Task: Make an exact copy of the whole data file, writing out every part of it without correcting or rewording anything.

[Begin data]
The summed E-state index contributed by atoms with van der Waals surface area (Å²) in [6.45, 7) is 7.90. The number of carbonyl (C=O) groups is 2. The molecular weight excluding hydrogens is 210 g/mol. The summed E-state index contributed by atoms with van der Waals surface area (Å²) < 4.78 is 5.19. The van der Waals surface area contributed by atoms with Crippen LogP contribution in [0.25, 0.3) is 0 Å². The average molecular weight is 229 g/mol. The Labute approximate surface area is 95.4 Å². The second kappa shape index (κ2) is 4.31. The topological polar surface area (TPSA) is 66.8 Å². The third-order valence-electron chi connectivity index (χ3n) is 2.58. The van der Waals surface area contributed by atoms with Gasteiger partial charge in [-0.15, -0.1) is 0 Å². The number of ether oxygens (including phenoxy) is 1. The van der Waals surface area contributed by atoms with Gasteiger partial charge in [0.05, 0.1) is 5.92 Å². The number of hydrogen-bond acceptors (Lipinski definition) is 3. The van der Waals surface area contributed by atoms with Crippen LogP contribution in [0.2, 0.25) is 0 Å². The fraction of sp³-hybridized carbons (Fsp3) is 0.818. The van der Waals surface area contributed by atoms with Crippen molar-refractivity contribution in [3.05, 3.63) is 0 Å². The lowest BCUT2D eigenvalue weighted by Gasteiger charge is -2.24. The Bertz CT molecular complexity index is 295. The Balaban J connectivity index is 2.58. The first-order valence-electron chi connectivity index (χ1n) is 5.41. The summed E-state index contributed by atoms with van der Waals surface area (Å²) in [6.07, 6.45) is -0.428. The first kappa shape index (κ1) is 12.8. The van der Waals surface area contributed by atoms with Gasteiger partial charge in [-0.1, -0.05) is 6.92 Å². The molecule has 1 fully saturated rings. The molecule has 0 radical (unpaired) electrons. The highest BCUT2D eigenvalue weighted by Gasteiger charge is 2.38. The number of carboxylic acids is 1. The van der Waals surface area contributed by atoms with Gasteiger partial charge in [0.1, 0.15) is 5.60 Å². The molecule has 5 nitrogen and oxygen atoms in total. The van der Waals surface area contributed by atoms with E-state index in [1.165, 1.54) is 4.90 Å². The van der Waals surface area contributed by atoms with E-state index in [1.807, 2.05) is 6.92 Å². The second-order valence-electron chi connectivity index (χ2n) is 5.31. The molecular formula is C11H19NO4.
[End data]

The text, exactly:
The summed E-state index contributed by atoms with van der Waals surface area (Å²) in [6.45, 7) is 7.90. The number of carbonyl (C=O) groups is 2. The molecular weight excluding hydrogens is 210 g/mol. The summed E-state index contributed by atoms with van der Waals surface area (Å²) < 4.78 is 5.19. The van der Waals surface area contributed by atoms with Crippen LogP contribution in [0.25, 0.3) is 0 Å². The average molecular weight is 229 g/mol. The Labute approximate surface area is 95.4 Å². The second kappa shape index (κ2) is 4.31. The topological polar surface area (TPSA) is 66.8 Å². The third-order valence-electron chi connectivity index (χ3n) is 2.58. The van der Waals surface area contributed by atoms with Gasteiger partial charge in [-0.15, -0.1) is 0 Å². The number of ether oxygens (including phenoxy) is 1. The van der Waals surface area contributed by atoms with Gasteiger partial charge in [0.05, 0.1) is 5.92 Å². The number of hydrogen-bond acceptors (Lipinski definition) is 3. The van der Waals surface area contributed by atoms with Crippen LogP contribution in [0.2, 0.25) is 0 Å². The fraction of sp³-hybridized carbons (Fsp3) is 0.818. The van der Waals surface area contributed by atoms with Crippen molar-refractivity contribution in [3.05, 3.63) is 0 Å². The lowest BCUT2D eigenvalue weighted by Gasteiger charge is -2.24. The Bertz CT molecular complexity index is 295. The Balaban J connectivity index is 2.58. The first-order valence-electron chi connectivity index (χ1n) is 5.41. The summed E-state index contributed by atoms with van der Waals surface area (Å²) in [6.07, 6.45) is -0.428. The first kappa shape index (κ1) is 12.8. The van der Waals surface area contributed by atoms with Gasteiger partial charge in [-0.1, -0.05) is 6.92 Å². The molecule has 1 fully saturated rings. The molecule has 0 radical (unpaired) electrons. The highest BCUT2D eigenvalue weighted by Gasteiger charge is 2.38. The number of carboxylic acids is 1. The van der Waals surface area contributed by atoms with Gasteiger partial charge in [0.1, 0.15) is 5.60 Å². The molecule has 5 nitrogen and oxygen atoms in total. The van der Waals surface area contributed by atoms with E-state index in [1.165, 1.54) is 4.90 Å². The van der Waals surface area contributed by atoms with E-state index in [1.807, 2.05) is 6.92 Å². The second-order valence-electron chi connectivity index (χ2n) is 5.31. The molecular formula is C11H19NO4.